2. Earnings estimates to come down: Higher interest rates have caused havoc to valuation multiples throughout 2022, however we have only just started to see the economic damage that higher rates will do. Earnings estimates have only come off marginally for 2022 and analyst still expect 8% earnings growth in 2023 for the S&P 500. This seems highly unlikely.
  3. Time: The average bear market lasts just over 300 days and falls 37%, and if history is any guide, it pays to be patient in this environment. We continue to be wary of further exogenous shocks that could be precipitated by the higher interest rate environment.

As for Oberg and, more specifically, WAM Research (ASX: WAX) - which hunts down the most compelling undervalued growth opportunities and is the vehicle that we focused on for this interview - cash currently sits around 16% of the portfolio. It is important to understand, however, that level is low relative to the fund's history. Oberg is also quick to point out that it could go lower; “we're seeing a lot of opportunities at the moment. Small caps are trading at 20-year lows, relative to large-cap companies. Valuations are depressed and small caps have underperformed over the last 12-18 months.”

That underperformance has meant valuations have come to levels that Oberg and the Wilson Asset Management team like, and now “it all depends on finding companies that fit our investment process and our levels of conviction on them. And if the levels of conviction are high, then the weights in those stocks will go up. Cash is a function of what we can find at the moment in the market.”

When pushed on how the capital will be deployed, Oberg shares that it is more likely to be on stocks that they already hold and have an intimate knowledge of, rather than on new opportunities – although they are open to both.

“We have a fairly strong knowledge base of those companies we hold and we do a hell of a lot of work on them. A lot of them have been mainstays in the portfolio for a very, very long time. So, we've got a very favourable view on management, we know the business model well, and we’re positive on the outlook for earnings.”

Two stocks that pass the filters

Now that we understand how Griffin and Oberg are tackling the cash-level conundrum, it’s time to get specific. Which stocks do they like and why?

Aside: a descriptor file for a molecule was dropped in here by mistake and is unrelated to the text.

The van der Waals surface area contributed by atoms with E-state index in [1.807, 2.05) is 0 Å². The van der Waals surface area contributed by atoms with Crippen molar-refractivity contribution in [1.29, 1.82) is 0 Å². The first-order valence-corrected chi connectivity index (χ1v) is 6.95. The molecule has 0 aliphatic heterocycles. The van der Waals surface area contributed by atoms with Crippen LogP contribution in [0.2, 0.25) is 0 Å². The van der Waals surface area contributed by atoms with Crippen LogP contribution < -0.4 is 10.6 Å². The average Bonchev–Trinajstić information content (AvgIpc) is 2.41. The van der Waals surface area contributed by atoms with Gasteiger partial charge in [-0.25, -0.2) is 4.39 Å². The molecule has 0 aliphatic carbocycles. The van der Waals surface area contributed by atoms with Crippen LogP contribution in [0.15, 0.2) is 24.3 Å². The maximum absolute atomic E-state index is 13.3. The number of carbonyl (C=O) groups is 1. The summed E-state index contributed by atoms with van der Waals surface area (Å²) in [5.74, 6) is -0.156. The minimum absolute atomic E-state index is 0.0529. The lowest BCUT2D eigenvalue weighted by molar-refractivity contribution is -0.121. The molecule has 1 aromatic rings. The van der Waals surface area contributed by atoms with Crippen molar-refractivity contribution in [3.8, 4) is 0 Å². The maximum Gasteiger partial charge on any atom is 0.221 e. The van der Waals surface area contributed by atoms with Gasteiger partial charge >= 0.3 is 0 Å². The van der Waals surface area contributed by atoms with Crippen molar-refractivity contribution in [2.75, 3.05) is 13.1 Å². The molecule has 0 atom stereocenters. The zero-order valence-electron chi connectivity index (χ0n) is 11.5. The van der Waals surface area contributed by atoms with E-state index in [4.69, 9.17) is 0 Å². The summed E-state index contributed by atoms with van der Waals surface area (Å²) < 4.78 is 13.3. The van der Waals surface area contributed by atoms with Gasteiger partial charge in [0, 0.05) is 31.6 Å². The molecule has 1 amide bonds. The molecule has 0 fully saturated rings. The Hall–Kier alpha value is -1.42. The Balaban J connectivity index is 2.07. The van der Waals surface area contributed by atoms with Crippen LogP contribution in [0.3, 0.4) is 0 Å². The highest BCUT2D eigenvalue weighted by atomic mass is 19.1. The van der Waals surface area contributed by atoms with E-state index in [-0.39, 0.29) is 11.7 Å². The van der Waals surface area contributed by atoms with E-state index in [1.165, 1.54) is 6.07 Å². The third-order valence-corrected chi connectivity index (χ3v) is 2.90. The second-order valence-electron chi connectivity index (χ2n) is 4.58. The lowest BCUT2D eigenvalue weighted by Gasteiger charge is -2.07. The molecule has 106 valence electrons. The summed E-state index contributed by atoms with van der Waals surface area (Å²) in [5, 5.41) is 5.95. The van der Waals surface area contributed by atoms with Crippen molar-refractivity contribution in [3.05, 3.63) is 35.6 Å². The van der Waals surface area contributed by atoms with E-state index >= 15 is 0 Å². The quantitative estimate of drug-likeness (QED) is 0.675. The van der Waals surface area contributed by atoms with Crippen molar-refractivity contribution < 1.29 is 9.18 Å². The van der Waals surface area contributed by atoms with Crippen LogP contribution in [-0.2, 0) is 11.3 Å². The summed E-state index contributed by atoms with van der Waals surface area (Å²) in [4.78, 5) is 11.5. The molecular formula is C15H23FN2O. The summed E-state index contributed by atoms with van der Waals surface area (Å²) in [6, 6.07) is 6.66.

Oberg nominates Tourism Holdings (ASX: THL) – the largest motorhome rental company in New Zealand and the second largest in Australia. Oberg cites the company not raising capital since COVID-19 and a valuation materially lower than what it was before the pandemic as attractive features of the business, but there is one factor that trumps the lot.

“The real kicker, the real reason to own it, is the huge catalyst in the form of the merger with Apollo – which is the largest motorhome player Australia, and the second largest in New Zealand.”

Oberg notes that in putting the two together, “you get the largest rental company for motorhomes in the US and Canada, and a growing business in the UK.”

On Oberg’s estimates, the combined business in Australia and New Zealand commands about 60% market share, and there will be substantial synergies that will come through.

“So if you put it all together and do the work on the numbers and the synergies, the combined business is currently trading on a price-earnings multiple of seven times.

“THL used to trade at 15 times before COVID-19 started, and you could argue that the business together will be a much, much stronger business. So, you could argue that it should trade at a higher valuation. If it goes back to 15 times, well, there's over 100% upside there.”

As for Griffin and Munro Partners, they are focusing on the healthcare space and, in particular, obesity treatment.

“While the rest of the market is downgrading earnings, we see Healthcare offering protections by way of earnings upgrades,” says Griffin.

Griffin goes on to highlight pharmaceutical company Novo Nordisk (NASDAQ: NVOwhich has a drug that has the ability to take large market share by helping reduce weight by ~15-20% via hunger reduction. 

“The total addressable market is massive. Novo is only penetrating by ~5% (~$1Bn USD in revenue); this market share can get as big as ~$14Bn USD by 2030 (out of a ~$50Bn total addressable market).

Novo Nordisk and Eli Lilly are the only real players in this space, so we can see a potential duopoly-like market share capture over the long run.”


Why not let us know in the comments section below. 

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Chris Conway
Managing Editor
Livewire Markets

My passion is equity research, portfolio construction, and investment education. There are some powerful processes that can help all investors identify great opportunities and outperform the market, and I want to bring them to life and share them...